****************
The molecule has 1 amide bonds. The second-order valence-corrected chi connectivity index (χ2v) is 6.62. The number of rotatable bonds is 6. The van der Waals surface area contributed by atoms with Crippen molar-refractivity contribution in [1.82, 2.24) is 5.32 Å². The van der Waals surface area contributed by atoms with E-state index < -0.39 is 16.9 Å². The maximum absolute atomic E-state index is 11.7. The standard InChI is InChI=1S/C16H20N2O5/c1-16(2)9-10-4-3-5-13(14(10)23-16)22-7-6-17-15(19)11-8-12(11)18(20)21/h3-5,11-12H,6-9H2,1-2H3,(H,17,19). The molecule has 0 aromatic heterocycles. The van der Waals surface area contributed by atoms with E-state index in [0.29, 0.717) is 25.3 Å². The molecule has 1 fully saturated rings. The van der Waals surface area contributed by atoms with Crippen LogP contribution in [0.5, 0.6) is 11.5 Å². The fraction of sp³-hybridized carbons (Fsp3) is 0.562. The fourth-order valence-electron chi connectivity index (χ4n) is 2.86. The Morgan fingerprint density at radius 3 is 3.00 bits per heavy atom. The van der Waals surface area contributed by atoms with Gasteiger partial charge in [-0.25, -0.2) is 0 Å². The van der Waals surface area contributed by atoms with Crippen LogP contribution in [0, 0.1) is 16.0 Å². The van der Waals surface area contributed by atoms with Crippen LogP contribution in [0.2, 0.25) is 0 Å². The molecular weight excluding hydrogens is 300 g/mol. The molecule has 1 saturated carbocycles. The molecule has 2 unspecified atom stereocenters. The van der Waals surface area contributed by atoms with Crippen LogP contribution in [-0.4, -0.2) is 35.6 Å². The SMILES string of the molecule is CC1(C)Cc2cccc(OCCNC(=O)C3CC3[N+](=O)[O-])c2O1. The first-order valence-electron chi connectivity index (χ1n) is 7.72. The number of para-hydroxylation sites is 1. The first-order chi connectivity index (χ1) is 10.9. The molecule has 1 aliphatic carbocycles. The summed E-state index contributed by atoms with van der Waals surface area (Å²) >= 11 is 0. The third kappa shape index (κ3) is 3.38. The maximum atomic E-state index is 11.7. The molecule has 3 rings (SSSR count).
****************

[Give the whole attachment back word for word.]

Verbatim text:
The molecule has 1 amide bonds. The second-order valence-corrected chi connectivity index (χ2v) is 6.62. The number of rotatable bonds is 6. The van der Waals surface area contributed by atoms with Crippen molar-refractivity contribution in [1.82, 2.24) is 5.32 Å². The van der Waals surface area contributed by atoms with E-state index < -0.39 is 16.9 Å². The maximum absolute atomic E-state index is 11.7. The standard InChI is InChI=1S/C16H20N2O5/c1-16(2)9-10-4-3-5-13(14(10)23-16)22-7-6-17-15(19)11-8-12(11)18(20)21/h3-5,11-12H,6-9H2,1-2H3,(H,17,19). The molecule has 0 aromatic heterocycles. The van der Waals surface area contributed by atoms with E-state index in [0.29, 0.717) is 25.3 Å². The molecule has 1 fully saturated rings. The van der Waals surface area contributed by atoms with Crippen LogP contribution in [0.5, 0.6) is 11.5 Å². The fraction of sp³-hybridized carbons (Fsp3) is 0.562. The fourth-order valence-electron chi connectivity index (χ4n) is 2.86. The Morgan fingerprint density at radius 3 is 3.00 bits per heavy atom. The van der Waals surface area contributed by atoms with Gasteiger partial charge in [-0.25, -0.2) is 0 Å². The van der Waals surface area contributed by atoms with Crippen LogP contribution in [0, 0.1) is 16.0 Å². The van der Waals surface area contributed by atoms with Crippen LogP contribution in [0.2, 0.25) is 0 Å². The molecular weight excluding hydrogens is 300 g/mol. The molecule has 1 saturated carbocycles. The molecule has 2 unspecified atom stereocenters. The van der Waals surface area contributed by atoms with Crippen LogP contribution in [-0.4, -0.2) is 35.6 Å². The SMILES string of the molecule is CC1(C)Cc2cccc(OCCNC(=O)C3CC3[N+](=O)[O-])c2O1. The first-order valence-electron chi connectivity index (χ1n) is 7.72. The number of para-hydroxylation sites is 1. The first-order chi connectivity index (χ1) is 10.9. The molecule has 1 aliphatic carbocycles. The summed E-state index contributed by atoms with van der Waals surface area (Å²) >= 11 is 0. The third kappa shape index (κ3) is 3.38. The maximum atomic E-state index is 11.7. The molecule has 3 rings (SSSR count).